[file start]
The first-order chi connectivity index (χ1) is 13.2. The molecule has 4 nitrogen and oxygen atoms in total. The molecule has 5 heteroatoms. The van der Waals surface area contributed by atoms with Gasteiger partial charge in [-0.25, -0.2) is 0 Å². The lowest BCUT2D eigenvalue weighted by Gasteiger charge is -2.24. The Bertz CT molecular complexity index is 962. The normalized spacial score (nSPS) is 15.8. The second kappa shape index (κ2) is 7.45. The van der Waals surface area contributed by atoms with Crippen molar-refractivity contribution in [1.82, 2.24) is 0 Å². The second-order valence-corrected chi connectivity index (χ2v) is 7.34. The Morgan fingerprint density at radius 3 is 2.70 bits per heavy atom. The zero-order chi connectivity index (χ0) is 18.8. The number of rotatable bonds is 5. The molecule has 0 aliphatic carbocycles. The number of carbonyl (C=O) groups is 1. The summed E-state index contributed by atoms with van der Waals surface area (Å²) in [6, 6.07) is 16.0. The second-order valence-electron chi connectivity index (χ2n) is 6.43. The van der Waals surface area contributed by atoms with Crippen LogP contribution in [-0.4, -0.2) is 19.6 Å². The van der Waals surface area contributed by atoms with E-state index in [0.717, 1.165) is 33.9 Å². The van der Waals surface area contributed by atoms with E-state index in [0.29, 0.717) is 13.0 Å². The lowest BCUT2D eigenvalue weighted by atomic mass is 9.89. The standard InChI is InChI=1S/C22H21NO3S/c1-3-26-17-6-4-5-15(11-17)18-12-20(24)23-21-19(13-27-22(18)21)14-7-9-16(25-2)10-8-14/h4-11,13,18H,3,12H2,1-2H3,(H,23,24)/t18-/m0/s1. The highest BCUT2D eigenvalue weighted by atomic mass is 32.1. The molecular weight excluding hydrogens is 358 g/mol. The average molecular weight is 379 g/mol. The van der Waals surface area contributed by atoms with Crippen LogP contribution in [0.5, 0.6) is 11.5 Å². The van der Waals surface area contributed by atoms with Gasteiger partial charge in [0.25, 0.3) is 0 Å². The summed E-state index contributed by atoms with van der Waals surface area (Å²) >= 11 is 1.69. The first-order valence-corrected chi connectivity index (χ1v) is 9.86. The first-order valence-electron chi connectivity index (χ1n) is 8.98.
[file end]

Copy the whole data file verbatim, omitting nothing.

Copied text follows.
The first-order chi connectivity index (χ1) is 13.2. The molecule has 4 nitrogen and oxygen atoms in total. The molecule has 5 heteroatoms. The van der Waals surface area contributed by atoms with Gasteiger partial charge in [-0.25, -0.2) is 0 Å². The lowest BCUT2D eigenvalue weighted by Gasteiger charge is -2.24. The Bertz CT molecular complexity index is 962. The normalized spacial score (nSPS) is 15.8. The second kappa shape index (κ2) is 7.45. The van der Waals surface area contributed by atoms with Crippen molar-refractivity contribution in [1.82, 2.24) is 0 Å². The second-order valence-corrected chi connectivity index (χ2v) is 7.34. The Morgan fingerprint density at radius 3 is 2.70 bits per heavy atom. The zero-order chi connectivity index (χ0) is 18.8. The number of rotatable bonds is 5. The molecule has 0 aliphatic carbocycles. The number of carbonyl (C=O) groups is 1. The summed E-state index contributed by atoms with van der Waals surface area (Å²) in [6, 6.07) is 16.0. The second-order valence-electron chi connectivity index (χ2n) is 6.43. The van der Waals surface area contributed by atoms with Crippen LogP contribution in [-0.4, -0.2) is 19.6 Å². The van der Waals surface area contributed by atoms with E-state index in [0.717, 1.165) is 33.9 Å². The van der Waals surface area contributed by atoms with E-state index in [0.29, 0.717) is 13.0 Å². The lowest BCUT2D eigenvalue weighted by atomic mass is 9.89. The standard InChI is InChI=1S/C22H21NO3S/c1-3-26-17-6-4-5-15(11-17)18-12-20(24)23-21-19(13-27-22(18)21)14-7-9-16(25-2)10-8-14/h4-11,13,18H,3,12H2,1-2H3,(H,23,24)/t18-/m0/s1. The highest BCUT2D eigenvalue weighted by atomic mass is 32.1. The molecular weight excluding hydrogens is 358 g/mol. The average molecular weight is 379 g/mol. The van der Waals surface area contributed by atoms with Crippen LogP contribution in [0.5, 0.6) is 11.5 Å². The van der Waals surface area contributed by atoms with Gasteiger partial charge in [0.25, 0.3) is 0 Å². The summed E-state index contributed by atoms with van der Waals surface area (Å²) >= 11 is 1.69. The first-order valence-corrected chi connectivity index (χ1v) is 9.86. The first-order valence-electron chi connectivity index (χ1n) is 8.98.